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Technology and the Commodification of Higher Education

Technology and the Commodification of Higher Education

By David F. Noble, Monthly Review, March 2002

The following article is adapted from David Noble's new book, Digital
Diploma Mills: The Automation of Higher Education,
just published by
Monthly Review Press. Noble, a professor at York University, should
need no introduction to MR readers. For the past three decades he has
established himself as one of the great scholars and historians of
technology, demystifying the subject and placing technology in the
necessary social and political economic context. His publications
include America by Design: Science, Technology, and The Rise of
Corporate Capitalism
(1977), Forces of Production: A Social History
of Industrial Automation
(1984), and The Religion of Technology: The
Divinity of Man and The Spirit of Invention
(1997, all published by
Alfred A. Knopf).

For nearly all of that time, Noble has been a critic of the
"business-model" of higher education in the United States, an effort
to subject learning to marketing practices, bottom-line return on
investment, and capital accumulation, without regard to the demands
of learning and scholarship. As Noble points out, the use of these
techniques are all too widespread in this country's universities.
These days they feature prominently in the push for "distance
education," Noble's critique of which is central to this article and
to the argument in his book.

On the basis of his scholarly accomplishments, a search committee
selected Noble in 2001 to be appointed to the endowed Woodsworth
Professorship in the Humanities at Simon Fraser University. In
violation of every academic norm, the administration is blocking the
appointment, presumably on political grounds. Noble's criticism of
online education and the corporatization of academia in Digital
Diploma Mills brings together and crystallizes his pacesetting work
in this area.

-The Monthly Review Editors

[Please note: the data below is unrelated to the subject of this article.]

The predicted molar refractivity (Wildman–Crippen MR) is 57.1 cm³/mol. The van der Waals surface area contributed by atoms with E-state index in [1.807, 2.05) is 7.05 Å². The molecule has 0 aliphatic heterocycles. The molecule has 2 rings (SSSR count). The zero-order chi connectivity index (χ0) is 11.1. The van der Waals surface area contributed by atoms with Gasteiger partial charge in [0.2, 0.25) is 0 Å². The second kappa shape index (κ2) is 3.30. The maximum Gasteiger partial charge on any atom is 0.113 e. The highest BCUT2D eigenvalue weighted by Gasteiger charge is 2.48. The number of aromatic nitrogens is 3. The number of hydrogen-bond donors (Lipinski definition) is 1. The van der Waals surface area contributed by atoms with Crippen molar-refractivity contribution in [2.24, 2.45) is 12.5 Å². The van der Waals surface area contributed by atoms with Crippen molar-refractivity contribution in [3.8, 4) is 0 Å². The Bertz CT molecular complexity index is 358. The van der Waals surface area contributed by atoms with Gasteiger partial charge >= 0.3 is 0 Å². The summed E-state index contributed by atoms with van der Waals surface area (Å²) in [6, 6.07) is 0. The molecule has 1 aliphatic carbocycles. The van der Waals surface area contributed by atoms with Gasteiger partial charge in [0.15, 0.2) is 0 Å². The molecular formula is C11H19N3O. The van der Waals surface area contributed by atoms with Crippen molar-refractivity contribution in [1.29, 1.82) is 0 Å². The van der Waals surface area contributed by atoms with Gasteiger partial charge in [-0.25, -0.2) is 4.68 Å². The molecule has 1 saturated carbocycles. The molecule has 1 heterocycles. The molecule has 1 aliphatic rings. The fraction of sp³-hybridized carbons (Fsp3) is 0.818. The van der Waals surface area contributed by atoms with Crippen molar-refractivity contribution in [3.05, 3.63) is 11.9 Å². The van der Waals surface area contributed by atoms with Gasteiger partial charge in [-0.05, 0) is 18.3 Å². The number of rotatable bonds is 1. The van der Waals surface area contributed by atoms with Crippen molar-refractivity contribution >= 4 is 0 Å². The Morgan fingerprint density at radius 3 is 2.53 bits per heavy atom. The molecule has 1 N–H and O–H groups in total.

All discussion of distance education these days invariably turns into
a discussion of technology, an endless meditation on the wonders of
computer-mediated instruction. Identified with a revolution in
technology, distance education has thereby assumed the aura of
innovation and the appearance of a revolution itself, a bold
departure from tradition, a signal step toward a preordained and
radically transformed higher educational future. In the face of such
a seemingly inexorable technology-driven destiny and the seductive
enchantment of technological transcendence, skeptics are silenced and
all questions are begged. But we pay a price for this technological
fetishism, which so dominates and delimits discussion. For it
prevents us from perceiving the more fundamental significance of
today's drive for distance education, which, at bottom, is not really
about technology, nor is it anything new. We have been here before.

In essence, the current mania for distance education is about the
commodification of higher education, of which computer technology is
merely the latest medium, and it is, in reality, more a rerun than a
revolution, bearing striking resemblance to a past today's
enthusiasts barely know about or care to acknowledge, an earlier
episode in the commodification of higher education known as
correspondence instruction or, more quaintly, home study. Then as
now, distance education has always been not so much technology-driven
as profit-driven, whatever the mode of delivery. The common
denominator linking the two episodes is not technology but the
pursuit of profit in the guise and name of higher education. A
careful examination of the earlier, pre-computer, episode in distance
education enables us to place the current mania not only in
historical perspective but also in its proper political-economic
context. The chief aim here is to try to shift our attention from
technology to political economy, and from fantasies about the future
to the far more sobering lessons of the past.

It is important to spell out what is meant by both education and
commodification, since these terms are often used with little
precision. To begin with, education must be distinguished from
training (which is arguably more suitable for distance delivery),
because the two are so often conflated. In essence, training involves
the honing of a person's mind so that it can be used for the purposes
of someone other than that person. Training thus typically entails a
radical divorce between knowledge and the self. Here knowledge is
usually defined as a set of skills or a body of information designed
to be put to use, to become operational, only in a context determined
by someone other than the trained person; in this context the
assertion of self is not only counterproductive, it is subversive to
the enterprise. Education is the exact opposite of training in that
it entails not the disassociation but the utter integration of
knowledge and the self, in a word, self-knowledge. Here knowledge is
defined by and, in turn, helps to define, the self. Knowledge and the
knowledgeable person are basically inseparable.

Education is a process that necessarily entails an interpersonal (not
merely interactive) relationship between people-student and teacher
(and student and student) that aims at individual and collective